5 July 1999: Dear Kushu, Received your affectionate letter yesterday only. I am sitting at a very high altitude and ready for my task… The situation here is improving but don’t know how much time it will take, but our Army is doing a fantastic job here. Keep doing your bit faithfully and sincerely. God is looking at everyone and he will definitely reward one day… Yours. Luv…
Twenty years have passed and these last words from his identical twin brother still bring a sense of pain as well as relief to Vishal Batra, 44, alias Kush.
“I received his July 2 letter the next day. He had asked to me to reply to his earlier letters and also if they were reaching me. I wrote back immediately and posted my reply on July 4. I am so thankful to God that he received, read and even replied. Had he not received my letter, there would have been a heaviness in my heart for life. He would have died thinking I did not reply to his letters. I would have never forgiven myself,” says Vishal.
Vikram’s (alias Luv’s) last letter, dated July 5, reached Vishal only on July 27, twenty days after he was killed in the war. “It has been 20 years, but my own face doesn’t let me forget him. I swell with pride when people say I look like him,” says Vishal.
Decorated with Param Vir Chakra posthumously, Captain Vikram Batra of the 13 JAK Rifles first captured Point 5140 in Drass sector at an altitude of 16,962 feet above sea level with his company on June 20, 1999. In a daredevil assault, he pounced on the enemy and killed four of them in a hand-to-hand fight. It is after this that he famously said, ‘Ye dil maange more…’ Then on July 7, in another operation to capture Point 4875, he killed five enemy soldiers in a hand-to-hand fight. Despite sustaining grave injuries, he crawled towards the enemy, hurled grenades to clear the position and achieved a near-impossible military task in the face of heavy enemy fire. While rescuing one of his injured colleagues, he bravely took enemy fire and attained martyrdom at the age of 24.
The Indian Army successfully captured Point 4875 which was named ‘Batra Top’ in his honour.
It has been 20 years, but his father Girdhari Lal Batra’s (75) tears haven’t dried. His mother keeps Vikram’s memories alive, dusting hundreds of his photographs and other belongings.
At ‘Luv-Kush Niwas’, their residence at Palampur in Kangra, Himachal Pradesh, Girdhari Lal remembers the day he received Param Vir Chakra on behalf of his son. “When we were returning to the hotel, I broke down. I told Vishal that this day would have been something else if Vikram had received this honour himself.”
“Our son has given us reasons to be proud even in his death. For 20 years, all the respect we have received from the society is because of him. But this pain will never go. He was our Kohinoor…”
Girdhari Lal also remembers Vikram as his “best buddy” who never hid anything from him. “In 1995, he took admission in MA English at Panjab University in Chandigarh. The purpose was to get a hostel room as he was preparing for the Combined Defence Services exam. There he met the love of his life …he called me to say he was in love.”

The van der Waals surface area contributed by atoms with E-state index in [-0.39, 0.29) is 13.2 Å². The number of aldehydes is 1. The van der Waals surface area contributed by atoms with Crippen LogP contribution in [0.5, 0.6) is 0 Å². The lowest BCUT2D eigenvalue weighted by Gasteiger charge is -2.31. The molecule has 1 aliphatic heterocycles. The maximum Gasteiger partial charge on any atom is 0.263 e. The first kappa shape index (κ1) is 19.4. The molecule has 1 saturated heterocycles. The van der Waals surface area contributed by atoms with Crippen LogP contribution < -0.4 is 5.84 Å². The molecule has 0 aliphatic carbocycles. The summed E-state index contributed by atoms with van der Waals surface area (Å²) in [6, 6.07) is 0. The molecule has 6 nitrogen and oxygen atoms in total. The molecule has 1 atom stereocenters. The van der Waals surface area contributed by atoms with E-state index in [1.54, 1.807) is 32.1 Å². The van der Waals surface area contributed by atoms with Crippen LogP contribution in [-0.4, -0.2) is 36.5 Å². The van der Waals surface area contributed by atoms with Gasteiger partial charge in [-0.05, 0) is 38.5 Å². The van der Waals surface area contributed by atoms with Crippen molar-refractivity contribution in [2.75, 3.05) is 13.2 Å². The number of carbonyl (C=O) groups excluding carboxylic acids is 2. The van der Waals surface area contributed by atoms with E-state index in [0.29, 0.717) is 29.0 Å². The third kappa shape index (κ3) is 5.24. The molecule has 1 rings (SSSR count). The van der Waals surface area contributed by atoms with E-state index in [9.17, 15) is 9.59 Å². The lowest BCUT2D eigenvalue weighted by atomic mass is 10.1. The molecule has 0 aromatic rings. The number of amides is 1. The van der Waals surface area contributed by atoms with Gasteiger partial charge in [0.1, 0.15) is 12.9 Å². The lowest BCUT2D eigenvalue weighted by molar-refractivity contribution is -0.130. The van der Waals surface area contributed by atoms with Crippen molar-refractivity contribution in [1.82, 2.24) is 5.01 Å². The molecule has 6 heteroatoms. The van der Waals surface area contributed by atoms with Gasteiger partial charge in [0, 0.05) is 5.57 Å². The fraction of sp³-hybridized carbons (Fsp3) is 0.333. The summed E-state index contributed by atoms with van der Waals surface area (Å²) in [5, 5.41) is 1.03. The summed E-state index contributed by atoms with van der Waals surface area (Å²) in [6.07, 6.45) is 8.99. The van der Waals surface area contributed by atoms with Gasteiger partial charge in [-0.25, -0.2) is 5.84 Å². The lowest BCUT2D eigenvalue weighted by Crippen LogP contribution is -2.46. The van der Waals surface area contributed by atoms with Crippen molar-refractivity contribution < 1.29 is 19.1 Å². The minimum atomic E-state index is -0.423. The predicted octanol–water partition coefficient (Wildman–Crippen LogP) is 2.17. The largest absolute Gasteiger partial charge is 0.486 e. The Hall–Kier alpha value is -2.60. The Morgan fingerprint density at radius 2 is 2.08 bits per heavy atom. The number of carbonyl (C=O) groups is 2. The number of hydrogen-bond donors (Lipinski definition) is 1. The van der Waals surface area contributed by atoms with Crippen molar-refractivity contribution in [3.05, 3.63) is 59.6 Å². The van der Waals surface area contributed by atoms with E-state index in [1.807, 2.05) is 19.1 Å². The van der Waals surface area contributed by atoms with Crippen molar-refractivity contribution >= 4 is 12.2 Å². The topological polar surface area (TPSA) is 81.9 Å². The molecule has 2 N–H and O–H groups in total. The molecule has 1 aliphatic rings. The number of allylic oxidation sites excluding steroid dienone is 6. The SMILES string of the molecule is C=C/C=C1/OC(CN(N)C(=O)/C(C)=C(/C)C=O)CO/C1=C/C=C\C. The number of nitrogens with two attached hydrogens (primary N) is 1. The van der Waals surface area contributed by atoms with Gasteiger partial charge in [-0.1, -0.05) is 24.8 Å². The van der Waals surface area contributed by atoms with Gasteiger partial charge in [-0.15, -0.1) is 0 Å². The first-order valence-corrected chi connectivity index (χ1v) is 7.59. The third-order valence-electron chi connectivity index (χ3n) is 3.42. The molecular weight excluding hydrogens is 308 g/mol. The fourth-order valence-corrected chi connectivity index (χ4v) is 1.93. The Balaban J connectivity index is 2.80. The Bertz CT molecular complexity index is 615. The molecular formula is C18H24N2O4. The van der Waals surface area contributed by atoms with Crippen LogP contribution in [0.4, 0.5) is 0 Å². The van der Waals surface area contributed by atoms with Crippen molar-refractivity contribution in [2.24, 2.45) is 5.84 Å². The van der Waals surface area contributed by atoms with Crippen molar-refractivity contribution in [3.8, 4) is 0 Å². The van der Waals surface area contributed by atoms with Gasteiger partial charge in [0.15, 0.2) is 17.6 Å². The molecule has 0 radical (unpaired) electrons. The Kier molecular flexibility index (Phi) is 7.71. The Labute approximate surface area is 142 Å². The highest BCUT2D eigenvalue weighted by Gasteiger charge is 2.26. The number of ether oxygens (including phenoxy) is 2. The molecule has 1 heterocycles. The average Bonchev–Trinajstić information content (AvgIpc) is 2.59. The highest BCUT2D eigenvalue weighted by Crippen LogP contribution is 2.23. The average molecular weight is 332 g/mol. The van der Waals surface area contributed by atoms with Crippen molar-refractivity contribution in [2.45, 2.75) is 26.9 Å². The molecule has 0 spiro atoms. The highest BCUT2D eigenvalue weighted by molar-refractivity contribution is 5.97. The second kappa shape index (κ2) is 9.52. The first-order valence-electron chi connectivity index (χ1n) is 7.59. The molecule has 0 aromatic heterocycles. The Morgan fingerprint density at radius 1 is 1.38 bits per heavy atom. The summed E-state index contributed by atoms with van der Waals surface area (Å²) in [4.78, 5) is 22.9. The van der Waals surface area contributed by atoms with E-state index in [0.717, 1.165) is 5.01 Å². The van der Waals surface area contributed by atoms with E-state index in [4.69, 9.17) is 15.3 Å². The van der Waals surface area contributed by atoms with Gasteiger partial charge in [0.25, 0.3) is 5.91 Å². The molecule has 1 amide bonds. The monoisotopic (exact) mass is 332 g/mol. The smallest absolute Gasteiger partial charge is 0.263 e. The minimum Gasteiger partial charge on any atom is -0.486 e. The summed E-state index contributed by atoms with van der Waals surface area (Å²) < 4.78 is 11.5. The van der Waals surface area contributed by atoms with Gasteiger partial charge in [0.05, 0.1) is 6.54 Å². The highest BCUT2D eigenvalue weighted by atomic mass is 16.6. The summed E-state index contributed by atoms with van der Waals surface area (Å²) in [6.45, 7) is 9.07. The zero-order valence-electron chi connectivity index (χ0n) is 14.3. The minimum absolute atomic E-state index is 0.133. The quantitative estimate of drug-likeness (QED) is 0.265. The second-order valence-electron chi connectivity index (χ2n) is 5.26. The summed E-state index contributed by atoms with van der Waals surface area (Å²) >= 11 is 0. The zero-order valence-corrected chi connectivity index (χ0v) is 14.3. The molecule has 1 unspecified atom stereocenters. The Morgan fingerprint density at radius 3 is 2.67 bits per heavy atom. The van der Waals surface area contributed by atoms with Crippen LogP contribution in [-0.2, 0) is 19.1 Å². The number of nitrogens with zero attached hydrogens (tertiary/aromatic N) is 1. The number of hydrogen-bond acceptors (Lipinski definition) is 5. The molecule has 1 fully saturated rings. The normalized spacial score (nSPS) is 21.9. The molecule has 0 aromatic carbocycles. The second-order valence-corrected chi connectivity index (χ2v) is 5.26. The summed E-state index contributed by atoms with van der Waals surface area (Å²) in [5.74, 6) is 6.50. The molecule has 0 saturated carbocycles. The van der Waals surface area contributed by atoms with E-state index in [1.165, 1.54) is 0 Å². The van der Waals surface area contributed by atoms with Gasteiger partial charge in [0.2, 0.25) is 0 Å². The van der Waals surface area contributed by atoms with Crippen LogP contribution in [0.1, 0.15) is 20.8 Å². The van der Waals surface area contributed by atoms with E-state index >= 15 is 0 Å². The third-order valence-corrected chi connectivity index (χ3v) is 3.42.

The wheels of time haven’t moved for his fiancée. Requesting privacy for her, Girdhari Lal adds, “She is in touch with us and has not married. She says Vikram’s memories are enough for her…she is like our daughter. She still breaks down when she talks about him.”
The two were to get married on Vikram’s return from Kargil.
Girdhari Lal says that after successfully capturing Point 5140, Vikram called him over a satellite phone. “He said ‘Daddy I have captured’. I misunderstood as Captain Saurabh Kalia had been captured by Pakistanis and he immediately sensed the worry in my voice. Then he said, ‘Don’t worry I have recaptured Point 5140…’. Relieved, I said, I am proud of you my son…”
Vishal, who recently visited Point 4875 with the Army’s help to pay tributes to his brother, called his parents from there. “They were very happy, but I said I wish this call had been made by Vikram that day (July 7, 1999),” he says.
Vishal recounts his last meeting with Vikram on March 9, 1999 when the latter returned from commando training. “He showed me his bruised back. Our favourite movie was Prahaar and I asked him if the training was akin to what was shown in the film. He said it was not even a tenth of the actual training,” says Vishal.
Vikram was also selected for Merchant Navy but decided not to join a day before reporting. His mother Kamal Kanta Batra (73) recalls, “He was selected for Merchant Navy. Everything from uniforms to packing was ready. A day before joining, he asked me, ‘Mumma, aapko paison ki zarurat hai? (Mother, do you need money?). I said no Vikram, both your father and I are earning. Then he said that he doesn’t want to join Merchant Navy. He said, ‘I will earn money in Merchant Navy but I don’t want money, I want to do something for the country. I want to join Army’.”
The Batras say they have just one wish.
“The government should not let memories of Kargil heroes die. They should be kept alive forever and younger generations should be told about them. Even today when soldiers die in Kashmir, I feel the same anger and pain that I felt when I lost Vikram. We must give a befitting reply to Pakistan so that they do not dare to do any nuisance again. This anger against Pakistan is not going to die ever,” says his father.
‘Luv-Kush Niwas’ is abound with Vikram’s memories. “We got all his photos framed. It is now a habit to look at his smiling face all around us…,” says Girdhari Lal.